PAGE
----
After 16 minutes is up (remember that I live at 5280 feet above sea level, so your time may be longer; HTBADG recommends 20 minutes), take out the pizza and add toppings/cheese. We did cooked sausage with sauteed red and green bell peppers and onions and mozzarella cheese. I think it would be amazing with goat cheese, or with fresh mozzarella. Stick it back into the oven for 5-10 minutes, or until cheese is just starting to brown/bubble.

Seriously, the best berry bran muffins

No, seriously.

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♥♥♥!

It has seemed in the past that I could not bake a bran muffin to save my life. And that’s sad, because they’re one of my favorite breakfast foods. They’re also great for those of us trying to increase our iron consumption because of the double iron-y (not irony. These are not ironic muffins. They are very serious) goodness of molasses + wheat bran. Often times, however, they end up too cake-y, greasy, or sweet. These are the perfect balance of dark and mysterious and healthy and happy and they’re positively exploding with berries.

Win!

Incidentally, this is the second recipe I’ve made this week using Earth Balance Coconut Spread (the first was EatLiveRun’s Loaded Oatmeal Cookies) instead of butter and I’m totally in love. I’ve been hooked on Earth Balance sticks since my vegan days, and I have never been a fan of butter for high altitude baking where it always seems to leave everything greasy and dry, but this stuff…oh wow. Highly recommended. And I didn’t get paid one thin dime to say that.

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Adapted from Circle B Kitchen

ZOMG Berry Bran Muffins

Preheat oven to 425 degrees Fahrenheit. Spray and line 12-muffin standard tin.

1 stick (½ cup) Earth Balance Coconut Spread, softened. 

1/4 cup firmly packed light brown sugar

1 large egg

1 cup sour cream
1/4 cup dark molasses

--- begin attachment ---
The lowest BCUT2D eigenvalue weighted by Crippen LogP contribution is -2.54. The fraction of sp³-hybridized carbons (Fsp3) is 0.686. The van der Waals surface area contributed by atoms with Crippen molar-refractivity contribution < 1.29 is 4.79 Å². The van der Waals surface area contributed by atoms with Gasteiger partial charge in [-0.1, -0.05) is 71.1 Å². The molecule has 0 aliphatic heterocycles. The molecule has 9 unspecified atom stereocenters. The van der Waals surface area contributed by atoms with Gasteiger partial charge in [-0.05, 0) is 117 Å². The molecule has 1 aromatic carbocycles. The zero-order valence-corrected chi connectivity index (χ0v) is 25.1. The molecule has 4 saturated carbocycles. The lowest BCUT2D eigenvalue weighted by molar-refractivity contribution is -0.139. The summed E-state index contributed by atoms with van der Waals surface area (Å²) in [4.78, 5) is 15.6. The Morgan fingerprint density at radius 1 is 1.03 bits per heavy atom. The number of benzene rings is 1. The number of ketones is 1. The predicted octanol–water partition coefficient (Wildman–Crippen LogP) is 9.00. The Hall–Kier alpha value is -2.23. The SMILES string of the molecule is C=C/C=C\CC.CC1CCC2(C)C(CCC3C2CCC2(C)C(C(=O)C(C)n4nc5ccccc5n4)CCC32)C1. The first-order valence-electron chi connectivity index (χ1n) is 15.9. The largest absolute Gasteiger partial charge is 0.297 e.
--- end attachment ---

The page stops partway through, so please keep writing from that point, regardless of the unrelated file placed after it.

1 1/2 cups blueberries or frozen mixed berries. If using frozen raspberries/blackberries, thaw for thirty seconds in microwave. Don’t thaw blueberries (unless they’re mixed in and you can’t separate them…)
1 cup all-purpose flour (+ 2 tbsp if at altitude)
1 teaspoon baking soda
1/2 teaspoon salt
1 cup wheat bran 

Heat oven to 425.

Cream coconut spread with brown sugar in large bowl. Add egg, then sour cream and molasses, and beat until uniform and creamy. In smaller bowl, combine flour, baking soda, salt, and bran. Add to wet mixture and fold just until combined (should be chunky and like wet cement, not smooth). Thaw berries for 30 seconds in microwave if using mixed (highly recommended!), then fold in. Fill muffin tin with batter using ice cream scoop (it should perfectly yield 12 muffins. They won’t rise too much, so don’t worry about them oozing over.)

Pop ’em in the oven on a shelf one notch above the middle. Bake at 425 degrees for five minutes, then turn down to 400. Bake at 400 for 15 minutes or until the tops are toasty brown.

Like so.

You’ll want to cool them for a minute or so, but try to turn them out onto a paper towel spread on a table as soon as you can (this prevents them from getting soggy, the tragic downfall of many a berry-filled baked good). You will also want to eat one approximately one minute and thirty seconds after they come out of the oven, though be careful for molten blueberries.